It’s not universally understood that there is a significant benefit to having customers cross channels when purchasing from your company. Studies from many different merchants have shown that once a customer responds to, and orders from, more than one channel, that their subsequent lifetime value increases significantly.
A common value of the multichannel lift is between 50% and 100% gain in lifetime value from customers who exhibit purchase history from two channels versus customers with the same RFM profile who have only purchased from one. Three-channel buyers are even stronger.
Often a company’s structures are set up for operational convenience into departments by channel or order. Thus you will have a store management team, a phone order-taking facility, and an Internet operating department. In itself, this silo approach is not a problem and may be a good way to run operations.
But the problem comes when this type of thinking is extended to the marketing function. Because the marketing of the company involves so many activities that cross channels, the isolation of order-generating functions into marketing silos will often prevent the cross-channel behavior that is vital to brand success.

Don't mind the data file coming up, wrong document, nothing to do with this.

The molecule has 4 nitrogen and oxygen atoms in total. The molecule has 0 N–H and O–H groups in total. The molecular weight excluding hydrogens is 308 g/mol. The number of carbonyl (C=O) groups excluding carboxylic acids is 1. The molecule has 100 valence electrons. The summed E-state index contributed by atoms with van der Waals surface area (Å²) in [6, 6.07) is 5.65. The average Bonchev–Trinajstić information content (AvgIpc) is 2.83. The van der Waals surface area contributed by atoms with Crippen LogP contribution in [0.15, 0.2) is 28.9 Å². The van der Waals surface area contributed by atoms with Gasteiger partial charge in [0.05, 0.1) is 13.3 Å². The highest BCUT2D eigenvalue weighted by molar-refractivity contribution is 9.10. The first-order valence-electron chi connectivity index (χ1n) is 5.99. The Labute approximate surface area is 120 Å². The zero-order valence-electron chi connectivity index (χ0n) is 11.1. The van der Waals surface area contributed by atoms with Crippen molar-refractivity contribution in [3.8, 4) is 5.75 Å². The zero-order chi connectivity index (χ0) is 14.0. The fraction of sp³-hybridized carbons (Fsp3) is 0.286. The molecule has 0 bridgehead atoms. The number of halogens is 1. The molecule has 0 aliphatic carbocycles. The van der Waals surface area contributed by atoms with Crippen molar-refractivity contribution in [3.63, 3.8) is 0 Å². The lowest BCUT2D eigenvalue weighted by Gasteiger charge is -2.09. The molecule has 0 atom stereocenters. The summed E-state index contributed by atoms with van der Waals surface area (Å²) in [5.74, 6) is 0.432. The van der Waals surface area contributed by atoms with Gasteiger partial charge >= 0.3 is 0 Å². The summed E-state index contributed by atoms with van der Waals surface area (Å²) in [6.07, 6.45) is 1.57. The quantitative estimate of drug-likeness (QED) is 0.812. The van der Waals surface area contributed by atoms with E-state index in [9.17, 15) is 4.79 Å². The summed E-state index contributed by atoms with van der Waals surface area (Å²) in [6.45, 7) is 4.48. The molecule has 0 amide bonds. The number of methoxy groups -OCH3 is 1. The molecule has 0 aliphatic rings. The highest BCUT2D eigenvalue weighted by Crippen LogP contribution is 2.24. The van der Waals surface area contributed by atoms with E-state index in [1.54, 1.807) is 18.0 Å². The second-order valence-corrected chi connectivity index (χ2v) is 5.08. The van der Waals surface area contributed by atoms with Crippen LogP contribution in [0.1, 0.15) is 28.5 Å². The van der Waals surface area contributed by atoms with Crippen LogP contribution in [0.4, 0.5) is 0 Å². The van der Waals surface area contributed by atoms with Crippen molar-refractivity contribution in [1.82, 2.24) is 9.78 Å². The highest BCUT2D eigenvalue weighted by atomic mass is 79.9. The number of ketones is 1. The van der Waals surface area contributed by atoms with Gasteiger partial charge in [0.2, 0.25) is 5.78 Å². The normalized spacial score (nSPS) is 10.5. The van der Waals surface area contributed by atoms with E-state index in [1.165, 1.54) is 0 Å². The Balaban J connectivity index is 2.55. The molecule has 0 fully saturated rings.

The current marketing environment richly rewards companies that allow the customer to freely choose the channel they wish whenever they are contemplating a purchase. For example, while researching a purchase on the internet, they may want to pick up the phone and talk to a product specialist, or after receiving a catalog they may want to go to the local store or the website to place their order.
Unsiloing yourself means that you are doing everything to enable this highly desirable behavior that not only gets more orders now, but binds customers more tightly to your brand because you are giving them what they want, when they want it.
When the various departments are integrated in a siloed structure, they will find ways to have the marketing in one channel enhance the results in the others.
Often the store and direct marketing efforts are not coordinated. An especially insidious form of this thinking is when the store division refuses to pay for catalogs or keyword internet marketing because we think our customers come here on their own.
Matchbacks consistently prove that direct marketing efforts within a store trade area of 10 to 30 miles drive about half the sales they are generating to the store. Wise multichannel sellers know this and allocate their marketing expenditures accordingly.
Bill Nicolai is senior partner at catalog consultancy Lenser.